The Socialist Republics of Massachusetts and California

The Soviet Union disbanded nearly 20 years ago but, make no mistake, some soviet-socialist republics live on. Example: Massachusetts and … Continued

The Soviet Union disbanded nearly 20 years ago but, make no mistake, some soviet-socialist republics live on.

Example: Massachusetts and California. Apparently, at least one magistrate judge in the Soviet Republic of Massachusetts does not agree with the U.S. Constitution, the Bill of Rights, nor the Supreme Court’s rulings in the Heller and McDonald cases.

On Oct. 14th, Judge Marrianne B. Bowler ruled that the Second Amendment does not preclude laws or actions that restrict a “… plaintiff’s right to possess firearms in his home.”

Liberal fascists have long argued that the Second Amendment only confers a right to keep firearms in one’s home. According to Bowler, even that restricted view is too expansive.

On May 11, 1997, Townsend Police and Massachusetts State Police seized weapons owned by Harry Yohe. Yohe sued and was awarded $7,500. Since then, for nearly 14 years, he has been trying to get his firearms returned, which the police have refused to do. The police will not even provide a list of his property that was seized. Apparently, Bowler maintains the weapons were contraband, not private property, and therefore, the police are not required to return the items they basically stole from this man’s home.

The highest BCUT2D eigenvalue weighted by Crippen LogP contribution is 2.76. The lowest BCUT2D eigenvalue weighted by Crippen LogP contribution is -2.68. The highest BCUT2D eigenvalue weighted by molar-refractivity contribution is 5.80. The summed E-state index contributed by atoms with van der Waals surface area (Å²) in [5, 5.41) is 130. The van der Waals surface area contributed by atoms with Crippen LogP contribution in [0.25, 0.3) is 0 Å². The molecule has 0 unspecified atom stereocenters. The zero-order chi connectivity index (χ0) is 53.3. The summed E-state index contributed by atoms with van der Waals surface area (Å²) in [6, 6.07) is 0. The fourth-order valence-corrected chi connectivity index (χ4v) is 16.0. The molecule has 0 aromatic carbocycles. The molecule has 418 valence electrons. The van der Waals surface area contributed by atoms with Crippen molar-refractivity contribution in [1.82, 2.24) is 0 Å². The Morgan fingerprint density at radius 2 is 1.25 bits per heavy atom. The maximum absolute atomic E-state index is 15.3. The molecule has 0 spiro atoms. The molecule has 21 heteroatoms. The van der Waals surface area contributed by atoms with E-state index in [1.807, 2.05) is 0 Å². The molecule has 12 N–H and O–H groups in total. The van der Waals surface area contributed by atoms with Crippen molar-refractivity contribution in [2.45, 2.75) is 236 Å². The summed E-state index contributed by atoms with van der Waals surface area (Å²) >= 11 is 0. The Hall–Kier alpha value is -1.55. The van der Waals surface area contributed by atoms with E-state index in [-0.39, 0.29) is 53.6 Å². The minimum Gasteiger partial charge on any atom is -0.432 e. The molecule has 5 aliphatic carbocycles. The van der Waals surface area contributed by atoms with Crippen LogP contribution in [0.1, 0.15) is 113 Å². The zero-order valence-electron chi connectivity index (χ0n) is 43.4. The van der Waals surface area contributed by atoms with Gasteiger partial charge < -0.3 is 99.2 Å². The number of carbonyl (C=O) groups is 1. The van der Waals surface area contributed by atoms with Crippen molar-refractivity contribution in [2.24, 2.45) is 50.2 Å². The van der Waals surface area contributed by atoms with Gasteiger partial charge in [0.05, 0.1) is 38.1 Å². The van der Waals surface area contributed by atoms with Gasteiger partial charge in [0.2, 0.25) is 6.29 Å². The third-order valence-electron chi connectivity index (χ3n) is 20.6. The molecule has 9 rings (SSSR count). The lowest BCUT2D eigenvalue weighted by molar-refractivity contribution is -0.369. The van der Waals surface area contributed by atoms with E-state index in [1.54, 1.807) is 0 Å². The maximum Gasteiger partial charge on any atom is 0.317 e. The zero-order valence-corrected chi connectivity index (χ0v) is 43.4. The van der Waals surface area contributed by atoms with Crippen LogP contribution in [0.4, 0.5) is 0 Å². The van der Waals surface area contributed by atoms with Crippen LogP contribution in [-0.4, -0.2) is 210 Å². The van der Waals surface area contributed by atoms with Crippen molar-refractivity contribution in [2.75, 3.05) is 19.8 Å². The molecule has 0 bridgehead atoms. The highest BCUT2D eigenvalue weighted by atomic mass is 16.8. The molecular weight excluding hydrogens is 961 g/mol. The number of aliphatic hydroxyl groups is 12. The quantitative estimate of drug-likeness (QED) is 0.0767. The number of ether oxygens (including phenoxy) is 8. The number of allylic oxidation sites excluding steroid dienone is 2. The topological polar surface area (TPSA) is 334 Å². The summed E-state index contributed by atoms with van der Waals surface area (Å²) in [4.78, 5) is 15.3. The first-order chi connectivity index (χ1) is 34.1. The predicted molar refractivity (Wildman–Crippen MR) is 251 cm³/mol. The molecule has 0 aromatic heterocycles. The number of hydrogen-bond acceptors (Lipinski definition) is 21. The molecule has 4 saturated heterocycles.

Meanwhile, there is an equally disturbing gross violation of fundamental civil rights happening in the Soviet Republic of California.

On Oct. 23, 2009, Edward Peruta sued the Sheriff and County of San Diego for their refusal to issue him a license to carry a concealed firearm. Openly carrying a firearm in public has been illegal in California since 1967. However, there is a 1923 state law that provides a mechanism to carry a loaded handgun for the purpose of self-defense.

Peruta is citing that law in seeking a concealed carry permit, which he claims was arbitrarily denied because he could not show “good cause” to carry a weapon.

On Nov. 12, 2009, the sheriff motioned to dismiss Peruta’s lawsuit. On Jan. 14, 2010, Federal Judge Irma E. Gonzalez issued an 18-page order denying that motion.

“The Supreme Court has explained that the natural meaning of ‘bear arms is to ‘wear, bear, or carry… upon the person or in a pocket, for the purpose … of being armed and ready for offensive or defensive action in a case of conflict with another person,'” she wrote.

But the big question is this: Since when do citizens need to show “good cause” to exercise a right granted to them by the Constitution and the Bill of Rights?

For more, go to:
Massachusetts and California Federal Judges on the 2nd Amendment
Not Recognizing the 2nd Amendment Still Goes On In Massachusetts
More evidence of police favoritism in Peruta v San Diego gun case
Peruta v. County of San Diego